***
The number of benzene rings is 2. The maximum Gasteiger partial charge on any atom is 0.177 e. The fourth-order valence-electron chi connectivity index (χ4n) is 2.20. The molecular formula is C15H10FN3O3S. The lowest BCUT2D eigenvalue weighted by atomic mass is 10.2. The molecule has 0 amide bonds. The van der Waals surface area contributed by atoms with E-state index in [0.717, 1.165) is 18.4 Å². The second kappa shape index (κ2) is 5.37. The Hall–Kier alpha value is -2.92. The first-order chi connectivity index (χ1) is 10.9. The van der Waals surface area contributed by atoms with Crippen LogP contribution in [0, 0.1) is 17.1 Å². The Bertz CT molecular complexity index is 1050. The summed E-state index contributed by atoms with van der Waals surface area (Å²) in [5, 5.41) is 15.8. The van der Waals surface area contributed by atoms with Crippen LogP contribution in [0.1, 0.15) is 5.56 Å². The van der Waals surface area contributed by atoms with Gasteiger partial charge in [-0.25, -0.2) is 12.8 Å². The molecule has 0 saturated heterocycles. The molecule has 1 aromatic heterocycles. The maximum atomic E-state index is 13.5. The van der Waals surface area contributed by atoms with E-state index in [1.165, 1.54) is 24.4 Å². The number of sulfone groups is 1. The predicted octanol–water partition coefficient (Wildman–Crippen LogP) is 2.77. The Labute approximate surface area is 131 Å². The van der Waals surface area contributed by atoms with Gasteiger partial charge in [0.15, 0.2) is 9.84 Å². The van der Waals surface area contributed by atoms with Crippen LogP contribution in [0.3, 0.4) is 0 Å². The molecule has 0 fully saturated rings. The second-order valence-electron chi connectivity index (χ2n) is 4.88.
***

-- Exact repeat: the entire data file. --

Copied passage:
The number of benzene rings is 2. The maximum Gasteiger partial charge on any atom is 0.177 e. The fourth-order valence-electron chi connectivity index (χ4n) is 2.20. The molecular formula is C15H10FN3O3S. The lowest BCUT2D eigenvalue weighted by atomic mass is 10.2. The molecule has 0 amide bonds. The van der Waals surface area contributed by atoms with E-state index in [0.717, 1.165) is 18.4 Å². The second kappa shape index (κ2) is 5.37. The Hall–Kier alpha value is -2.92. The first-order chi connectivity index (χ1) is 10.9. The van der Waals surface area contributed by atoms with Crippen LogP contribution in [0, 0.1) is 17.1 Å². The Bertz CT molecular complexity index is 1050. The summed E-state index contributed by atoms with van der Waals surface area (Å²) in [5, 5.41) is 15.8. The van der Waals surface area contributed by atoms with Crippen LogP contribution in [0.1, 0.15) is 5.56 Å². The van der Waals surface area contributed by atoms with Gasteiger partial charge in [-0.25, -0.2) is 12.8 Å². The molecule has 0 saturated heterocycles. The molecule has 1 aromatic heterocycles. The maximum atomic E-state index is 13.5. The van der Waals surface area contributed by atoms with E-state index in [1.165, 1.54) is 24.4 Å². The number of sulfone groups is 1. The predicted octanol–water partition coefficient (Wildman–Crippen LogP) is 2.77. The Labute approximate surface area is 131 Å². The van der Waals surface area contributed by atoms with Gasteiger partial charge in [0.15, 0.2) is 9.84 Å². The van der Waals surface area contributed by atoms with Crippen LogP contribution in [0.3, 0.4) is 0 Å². The molecule has 0 fully saturated rings. The second-order valence-electron chi connectivity index (χ2n) is 4.88.